The Flying Horse

The Flying Horse

They call it Rider-Bract but in fact it is a Leader Head and the Pegasus Horse that were symbols of time. We have to note also the bullhorns on the horse and the swastika, which are time symbolism Often we see the Serpent or Fenris Wolf symbol of Ramadan.

Flying horse, Pegasus, Sun Horse, Jordanes, Cassiodorus, Procopius, Ammianus Marcellinus, light cavalry, Parthians, Eagle Helmet, Parthian helmet, Vimose Fyn

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This is the centre and picture on the biggest golden bract they have found. The diameter is 123 mm and weight 100,3 grams without an ear.

The text EK AKAR FAHI = I Akar made

Big picture

This is the real finicky job since every little missing line would be visible on this surface. The size, the Swebian knot and the mask gives the first guess that a tribe leader from the Swebian league wore it at least in some rituals. The next guess is that it was a pure ritual item.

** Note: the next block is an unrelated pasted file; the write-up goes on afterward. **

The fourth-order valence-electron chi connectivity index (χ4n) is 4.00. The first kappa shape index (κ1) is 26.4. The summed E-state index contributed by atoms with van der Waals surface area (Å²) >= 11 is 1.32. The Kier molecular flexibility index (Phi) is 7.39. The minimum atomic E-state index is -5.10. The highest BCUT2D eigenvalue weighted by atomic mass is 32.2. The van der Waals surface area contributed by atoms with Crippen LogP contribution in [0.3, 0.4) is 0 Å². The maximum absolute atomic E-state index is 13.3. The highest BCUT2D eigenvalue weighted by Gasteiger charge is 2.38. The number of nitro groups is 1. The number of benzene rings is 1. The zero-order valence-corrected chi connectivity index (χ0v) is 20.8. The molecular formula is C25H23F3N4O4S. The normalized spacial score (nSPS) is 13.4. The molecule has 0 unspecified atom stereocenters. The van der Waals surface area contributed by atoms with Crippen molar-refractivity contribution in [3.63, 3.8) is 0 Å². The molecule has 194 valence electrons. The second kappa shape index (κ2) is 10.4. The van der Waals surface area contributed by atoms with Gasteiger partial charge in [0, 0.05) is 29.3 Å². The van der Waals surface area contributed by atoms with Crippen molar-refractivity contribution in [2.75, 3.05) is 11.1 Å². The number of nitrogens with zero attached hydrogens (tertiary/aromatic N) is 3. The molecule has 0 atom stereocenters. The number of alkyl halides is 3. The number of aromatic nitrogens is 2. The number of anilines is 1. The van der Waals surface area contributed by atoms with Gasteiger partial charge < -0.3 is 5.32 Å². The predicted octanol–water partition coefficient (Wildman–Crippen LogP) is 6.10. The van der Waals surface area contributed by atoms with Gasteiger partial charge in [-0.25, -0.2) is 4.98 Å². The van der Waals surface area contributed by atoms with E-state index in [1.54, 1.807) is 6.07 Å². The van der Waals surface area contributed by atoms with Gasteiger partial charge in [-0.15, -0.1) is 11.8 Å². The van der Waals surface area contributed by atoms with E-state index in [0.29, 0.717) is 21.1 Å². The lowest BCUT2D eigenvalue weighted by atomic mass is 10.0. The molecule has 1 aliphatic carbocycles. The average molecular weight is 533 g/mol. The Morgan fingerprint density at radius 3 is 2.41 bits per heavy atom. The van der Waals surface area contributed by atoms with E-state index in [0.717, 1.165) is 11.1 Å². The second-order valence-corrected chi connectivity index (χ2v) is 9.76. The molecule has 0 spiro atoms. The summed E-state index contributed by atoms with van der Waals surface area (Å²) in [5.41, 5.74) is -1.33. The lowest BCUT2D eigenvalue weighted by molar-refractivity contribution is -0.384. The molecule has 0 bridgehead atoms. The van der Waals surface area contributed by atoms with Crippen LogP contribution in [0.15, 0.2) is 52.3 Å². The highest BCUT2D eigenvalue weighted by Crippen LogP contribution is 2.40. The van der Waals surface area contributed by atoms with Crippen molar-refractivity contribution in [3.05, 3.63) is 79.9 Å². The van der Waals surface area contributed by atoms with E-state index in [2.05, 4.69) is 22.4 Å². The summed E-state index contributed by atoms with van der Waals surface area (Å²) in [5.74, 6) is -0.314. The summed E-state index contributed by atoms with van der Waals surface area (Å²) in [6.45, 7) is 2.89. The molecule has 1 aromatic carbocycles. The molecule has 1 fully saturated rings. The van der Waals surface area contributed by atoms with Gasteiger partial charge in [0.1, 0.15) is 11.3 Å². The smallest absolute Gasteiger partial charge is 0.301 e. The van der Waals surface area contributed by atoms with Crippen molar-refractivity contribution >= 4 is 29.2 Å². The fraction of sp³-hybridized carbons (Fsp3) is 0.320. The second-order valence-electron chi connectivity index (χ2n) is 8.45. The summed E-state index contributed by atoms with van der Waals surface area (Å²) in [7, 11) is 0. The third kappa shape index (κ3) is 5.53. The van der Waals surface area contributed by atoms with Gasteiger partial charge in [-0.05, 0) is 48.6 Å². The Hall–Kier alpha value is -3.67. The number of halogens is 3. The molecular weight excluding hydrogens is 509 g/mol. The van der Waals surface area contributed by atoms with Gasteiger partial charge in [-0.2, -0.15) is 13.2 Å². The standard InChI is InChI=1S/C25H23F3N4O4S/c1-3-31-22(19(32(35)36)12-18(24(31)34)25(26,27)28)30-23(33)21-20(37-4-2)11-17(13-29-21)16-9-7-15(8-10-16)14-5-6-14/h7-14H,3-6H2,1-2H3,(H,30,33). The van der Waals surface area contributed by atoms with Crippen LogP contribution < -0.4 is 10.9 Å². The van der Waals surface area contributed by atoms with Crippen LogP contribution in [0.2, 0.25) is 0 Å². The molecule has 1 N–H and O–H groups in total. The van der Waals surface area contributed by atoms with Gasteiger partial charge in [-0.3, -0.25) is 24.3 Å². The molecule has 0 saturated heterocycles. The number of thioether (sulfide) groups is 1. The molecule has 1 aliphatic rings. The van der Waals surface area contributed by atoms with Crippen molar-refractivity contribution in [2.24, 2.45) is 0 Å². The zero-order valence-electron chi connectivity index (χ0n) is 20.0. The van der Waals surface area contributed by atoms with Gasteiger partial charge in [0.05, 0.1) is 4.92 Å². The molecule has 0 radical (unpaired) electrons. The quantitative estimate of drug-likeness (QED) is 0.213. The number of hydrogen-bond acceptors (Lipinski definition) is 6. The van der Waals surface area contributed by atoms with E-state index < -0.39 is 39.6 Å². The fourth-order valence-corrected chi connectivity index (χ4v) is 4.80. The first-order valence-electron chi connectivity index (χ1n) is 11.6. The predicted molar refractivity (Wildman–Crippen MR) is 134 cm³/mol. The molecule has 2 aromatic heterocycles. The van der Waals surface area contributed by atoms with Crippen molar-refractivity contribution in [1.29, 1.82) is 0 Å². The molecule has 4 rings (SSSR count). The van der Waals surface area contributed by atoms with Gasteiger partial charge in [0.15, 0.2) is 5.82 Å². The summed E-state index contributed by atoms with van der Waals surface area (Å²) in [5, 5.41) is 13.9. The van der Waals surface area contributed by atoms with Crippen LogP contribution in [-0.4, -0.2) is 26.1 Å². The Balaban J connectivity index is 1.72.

Let us search for explanations to the details. Th Sun Horse is of course Pegasus suitable as asterism of spring equinox. The bullhorns symbolise the sun and they have been used as symbol for the "World Corners"/ seasons since the palette of Narmer 3000 BC. The swastika is a symbol of four seasons since 4th millennium BC in India and at least since Bronze Age in Europe.

We cannot say it is a rider since there is only a Celtic head with long hair and a Swebian knot and it could be the sole symbol for leadership. Maybe we see the neck-ring under his beard too. The mask make us ask was this made for a secret society. The borders are just decorations but as a whole together with the flames they give an impression of the sun.